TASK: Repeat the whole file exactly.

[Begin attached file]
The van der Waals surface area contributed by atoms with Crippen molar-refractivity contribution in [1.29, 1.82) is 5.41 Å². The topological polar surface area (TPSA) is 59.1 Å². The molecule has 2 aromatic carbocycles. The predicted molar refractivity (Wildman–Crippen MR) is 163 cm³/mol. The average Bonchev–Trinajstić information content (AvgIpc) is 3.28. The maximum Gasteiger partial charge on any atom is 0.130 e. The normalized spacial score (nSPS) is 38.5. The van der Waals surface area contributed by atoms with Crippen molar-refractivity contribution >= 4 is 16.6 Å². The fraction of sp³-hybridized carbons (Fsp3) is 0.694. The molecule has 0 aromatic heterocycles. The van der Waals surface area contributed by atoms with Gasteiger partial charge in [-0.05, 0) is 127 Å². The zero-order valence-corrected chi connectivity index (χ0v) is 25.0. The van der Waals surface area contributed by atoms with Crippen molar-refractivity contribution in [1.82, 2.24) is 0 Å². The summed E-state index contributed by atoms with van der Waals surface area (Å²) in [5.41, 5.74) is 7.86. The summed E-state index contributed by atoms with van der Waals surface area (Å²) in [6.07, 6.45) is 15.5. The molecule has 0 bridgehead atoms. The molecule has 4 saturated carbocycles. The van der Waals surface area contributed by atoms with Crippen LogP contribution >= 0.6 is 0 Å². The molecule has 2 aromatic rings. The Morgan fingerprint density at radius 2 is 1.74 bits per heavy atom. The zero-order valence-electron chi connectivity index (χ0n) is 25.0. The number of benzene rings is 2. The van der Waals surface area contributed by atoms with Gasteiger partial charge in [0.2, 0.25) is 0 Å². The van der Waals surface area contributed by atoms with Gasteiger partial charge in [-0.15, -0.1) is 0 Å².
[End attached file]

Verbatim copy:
The van der Waals surface area contributed by atoms with Crippen molar-refractivity contribution in [1.29, 1.82) is 5.41 Å². The topological polar surface area (TPSA) is 59.1 Å². The molecule has 2 aromatic carbocycles. The predicted molar refractivity (Wildman–Crippen MR) is 163 cm³/mol. The average Bonchev–Trinajstić information content (AvgIpc) is 3.28. The maximum Gasteiger partial charge on any atom is 0.130 e. The normalized spacial score (nSPS) is 38.5. The van der Waals surface area contributed by atoms with Crippen molar-refractivity contribution >= 4 is 16.6 Å². The fraction of sp³-hybridized carbons (Fsp3) is 0.694. The molecule has 0 aromatic heterocycles. The van der Waals surface area contributed by atoms with Gasteiger partial charge in [-0.05, 0) is 127 Å². The zero-order valence-corrected chi connectivity index (χ0v) is 25.0. The van der Waals surface area contributed by atoms with Crippen molar-refractivity contribution in [1.82, 2.24) is 0 Å². The summed E-state index contributed by atoms with van der Waals surface area (Å²) in [5.41, 5.74) is 7.86. The summed E-state index contributed by atoms with van der Waals surface area (Å²) in [6.07, 6.45) is 15.5. The molecule has 0 bridgehead atoms. The molecule has 4 saturated carbocycles. The van der Waals surface area contributed by atoms with Crippen LogP contribution >= 0.6 is 0 Å². The molecule has 2 aromatic rings. The Morgan fingerprint density at radius 2 is 1.74 bits per heavy atom. The zero-order valence-electron chi connectivity index (χ0n) is 25.0. The number of benzene rings is 2. The van der Waals surface area contributed by atoms with Gasteiger partial charge in [0.2, 0.25) is 0 Å². The van der Waals surface area contributed by atoms with Gasteiger partial charge in [-0.15, -0.1) is 0 Å².